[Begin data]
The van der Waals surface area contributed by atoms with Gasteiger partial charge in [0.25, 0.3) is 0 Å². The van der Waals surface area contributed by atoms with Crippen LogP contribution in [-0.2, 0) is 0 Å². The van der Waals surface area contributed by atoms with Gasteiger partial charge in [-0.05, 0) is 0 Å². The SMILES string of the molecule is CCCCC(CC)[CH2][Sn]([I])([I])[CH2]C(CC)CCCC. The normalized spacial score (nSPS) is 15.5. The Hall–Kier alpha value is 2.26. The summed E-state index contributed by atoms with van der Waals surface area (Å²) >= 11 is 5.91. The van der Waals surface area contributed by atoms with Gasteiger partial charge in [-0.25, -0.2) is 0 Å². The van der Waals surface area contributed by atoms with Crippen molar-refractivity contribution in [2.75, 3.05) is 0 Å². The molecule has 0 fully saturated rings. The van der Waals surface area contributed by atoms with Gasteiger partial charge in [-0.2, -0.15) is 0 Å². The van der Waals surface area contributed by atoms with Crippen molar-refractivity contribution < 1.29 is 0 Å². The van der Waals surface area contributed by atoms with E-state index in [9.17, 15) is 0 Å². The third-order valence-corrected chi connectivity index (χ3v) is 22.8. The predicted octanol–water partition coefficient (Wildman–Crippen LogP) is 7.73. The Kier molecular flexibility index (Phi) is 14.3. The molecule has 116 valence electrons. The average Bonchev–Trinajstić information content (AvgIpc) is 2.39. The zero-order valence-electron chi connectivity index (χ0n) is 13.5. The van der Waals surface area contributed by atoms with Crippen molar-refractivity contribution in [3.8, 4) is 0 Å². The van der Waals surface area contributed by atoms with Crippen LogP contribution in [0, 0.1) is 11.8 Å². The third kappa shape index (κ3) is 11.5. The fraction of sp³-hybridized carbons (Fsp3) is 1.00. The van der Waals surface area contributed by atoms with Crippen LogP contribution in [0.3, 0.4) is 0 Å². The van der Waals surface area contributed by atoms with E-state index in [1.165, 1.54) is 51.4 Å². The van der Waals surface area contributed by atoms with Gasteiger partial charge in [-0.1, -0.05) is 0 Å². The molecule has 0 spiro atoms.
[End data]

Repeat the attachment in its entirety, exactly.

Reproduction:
The van der Waals surface area contributed by atoms with Gasteiger partial charge in [0.25, 0.3) is 0 Å². The van der Waals surface area contributed by atoms with Crippen LogP contribution in [-0.2, 0) is 0 Å². The van der Waals surface area contributed by atoms with Gasteiger partial charge in [-0.05, 0) is 0 Å². The SMILES string of the molecule is CCCCC(CC)[CH2][Sn]([I])([I])[CH2]C(CC)CCCC. The normalized spacial score (nSPS) is 15.5. The Hall–Kier alpha value is 2.26. The summed E-state index contributed by atoms with van der Waals surface area (Å²) >= 11 is 5.91. The van der Waals surface area contributed by atoms with Gasteiger partial charge in [-0.25, -0.2) is 0 Å². The van der Waals surface area contributed by atoms with Crippen molar-refractivity contribution in [2.75, 3.05) is 0 Å². The molecule has 0 fully saturated rings. The van der Waals surface area contributed by atoms with Gasteiger partial charge in [-0.2, -0.15) is 0 Å². The van der Waals surface area contributed by atoms with Crippen molar-refractivity contribution < 1.29 is 0 Å². The van der Waals surface area contributed by atoms with E-state index in [9.17, 15) is 0 Å². The third-order valence-corrected chi connectivity index (χ3v) is 22.8. The predicted octanol–water partition coefficient (Wildman–Crippen LogP) is 7.73. The Kier molecular flexibility index (Phi) is 14.3. The molecule has 116 valence electrons. The average Bonchev–Trinajstić information content (AvgIpc) is 2.39. The zero-order valence-electron chi connectivity index (χ0n) is 13.5. The van der Waals surface area contributed by atoms with Crippen molar-refractivity contribution in [3.8, 4) is 0 Å². The van der Waals surface area contributed by atoms with Crippen LogP contribution in [0, 0.1) is 11.8 Å². The third kappa shape index (κ3) is 11.5. The fraction of sp³-hybridized carbons (Fsp3) is 1.00. The van der Waals surface area contributed by atoms with Crippen LogP contribution in [0.3, 0.4) is 0 Å². The van der Waals surface area contributed by atoms with E-state index in [1.165, 1.54) is 51.4 Å². The van der Waals surface area contributed by atoms with Gasteiger partial charge in [-0.1, -0.05) is 0 Å². The molecule has 0 spiro atoms.